by Bernard K. Means, Director, Virtual Curation Laboratory
One advantage of virtually curating artifacts and creating digital models is the ability to use software to mend often fragmented remains. This is certainly not a new concept, but virtual curation opens up a number of research possibilities…. and ones that are conservation friendly as well. Mending a digital artifact model does not require special chemicals, a fume hood to protect the mender from toxic off gassing, or having to deal with the special storage requirements of a mended object. The individual pieces from a complete but fragmented vessel can be 3D scanned and a whole object can be created that exists in cyberspace. The digital curator can also make a whole object from fragments of an incomplete object by digitally duplicating and reflecting those parts of an object that do exist, or more artistically interpolate missing fragments.
Last week, the Virtual Curation Laboratory’s Digital Technology Supervisor Allen Huber applied the freely available MeshMixer software to a groundstone smoking pipe recovered archaeologically from excavations at the Kirshner site, a Monongahela village located near West Newton, Pennsylvania. The original pipe was loaned to the Virtual Curation Laboratory by archaeologist Dr. William C. Johnson, a noted expert on the Monongahela Tradition. The pipe was split almost evenly in half, revealing a complete profile of its interior.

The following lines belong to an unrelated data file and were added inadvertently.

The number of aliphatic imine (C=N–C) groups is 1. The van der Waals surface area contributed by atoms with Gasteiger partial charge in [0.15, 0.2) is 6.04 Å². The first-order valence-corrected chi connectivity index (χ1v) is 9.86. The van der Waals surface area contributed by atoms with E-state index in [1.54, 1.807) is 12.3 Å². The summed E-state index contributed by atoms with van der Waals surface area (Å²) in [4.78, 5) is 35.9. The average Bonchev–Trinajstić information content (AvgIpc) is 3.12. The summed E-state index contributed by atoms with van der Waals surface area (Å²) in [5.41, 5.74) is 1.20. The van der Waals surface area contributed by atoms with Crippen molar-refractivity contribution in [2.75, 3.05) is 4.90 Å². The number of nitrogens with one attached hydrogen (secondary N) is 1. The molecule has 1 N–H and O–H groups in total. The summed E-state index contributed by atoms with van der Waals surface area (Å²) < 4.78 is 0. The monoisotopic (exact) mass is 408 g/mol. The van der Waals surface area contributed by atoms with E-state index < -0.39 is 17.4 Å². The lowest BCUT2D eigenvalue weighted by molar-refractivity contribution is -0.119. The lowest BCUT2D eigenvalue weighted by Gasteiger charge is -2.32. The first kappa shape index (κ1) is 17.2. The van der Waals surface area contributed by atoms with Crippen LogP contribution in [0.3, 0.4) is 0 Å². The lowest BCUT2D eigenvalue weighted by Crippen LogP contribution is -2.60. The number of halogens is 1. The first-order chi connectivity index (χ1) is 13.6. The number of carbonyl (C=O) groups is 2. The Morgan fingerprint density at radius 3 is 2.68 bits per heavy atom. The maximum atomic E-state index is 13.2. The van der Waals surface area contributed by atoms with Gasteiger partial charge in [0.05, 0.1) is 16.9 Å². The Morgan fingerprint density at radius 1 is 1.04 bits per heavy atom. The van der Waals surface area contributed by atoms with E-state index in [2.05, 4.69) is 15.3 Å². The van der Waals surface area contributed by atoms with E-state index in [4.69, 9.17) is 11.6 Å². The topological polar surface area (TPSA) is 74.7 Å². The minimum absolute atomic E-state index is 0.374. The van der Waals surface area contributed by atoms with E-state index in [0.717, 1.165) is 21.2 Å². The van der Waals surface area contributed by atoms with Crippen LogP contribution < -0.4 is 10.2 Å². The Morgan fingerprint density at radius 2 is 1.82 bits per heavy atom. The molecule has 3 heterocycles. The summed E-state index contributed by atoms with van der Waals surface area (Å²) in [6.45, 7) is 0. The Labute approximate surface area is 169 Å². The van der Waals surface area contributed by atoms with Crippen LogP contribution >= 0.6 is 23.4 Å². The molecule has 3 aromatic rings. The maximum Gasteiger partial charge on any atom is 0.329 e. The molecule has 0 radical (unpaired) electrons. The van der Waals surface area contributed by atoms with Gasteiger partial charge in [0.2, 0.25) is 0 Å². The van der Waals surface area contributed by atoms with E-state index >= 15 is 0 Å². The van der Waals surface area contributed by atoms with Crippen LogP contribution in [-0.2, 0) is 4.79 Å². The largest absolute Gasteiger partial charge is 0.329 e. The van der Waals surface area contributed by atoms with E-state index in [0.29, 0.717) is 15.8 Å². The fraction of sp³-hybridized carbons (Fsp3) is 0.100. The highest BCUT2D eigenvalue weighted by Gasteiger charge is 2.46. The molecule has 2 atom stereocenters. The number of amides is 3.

Allen took this digital scan, created a mirror image, and then merged the mirrored model with the original model. The result is a nearly complete digital smoking pipe.
Of course, we can also print both the original and “mended” smoking pipes.
One issue with physical mending of broken ceramic vessels, glass containers, or the like is that a structurally stable mended object may not be possible because crucial pieces–or too many pieces–are missing. These could be filled in with “patches” made from plaster in the original object. Another avenue for mending an artifact is to scan the original broken object, digitally “repair” the object, and then print the repair pieces and use those to mend the physical item. We will work on exploring these possibilities in the future here in the Virtual Curation Laboratory.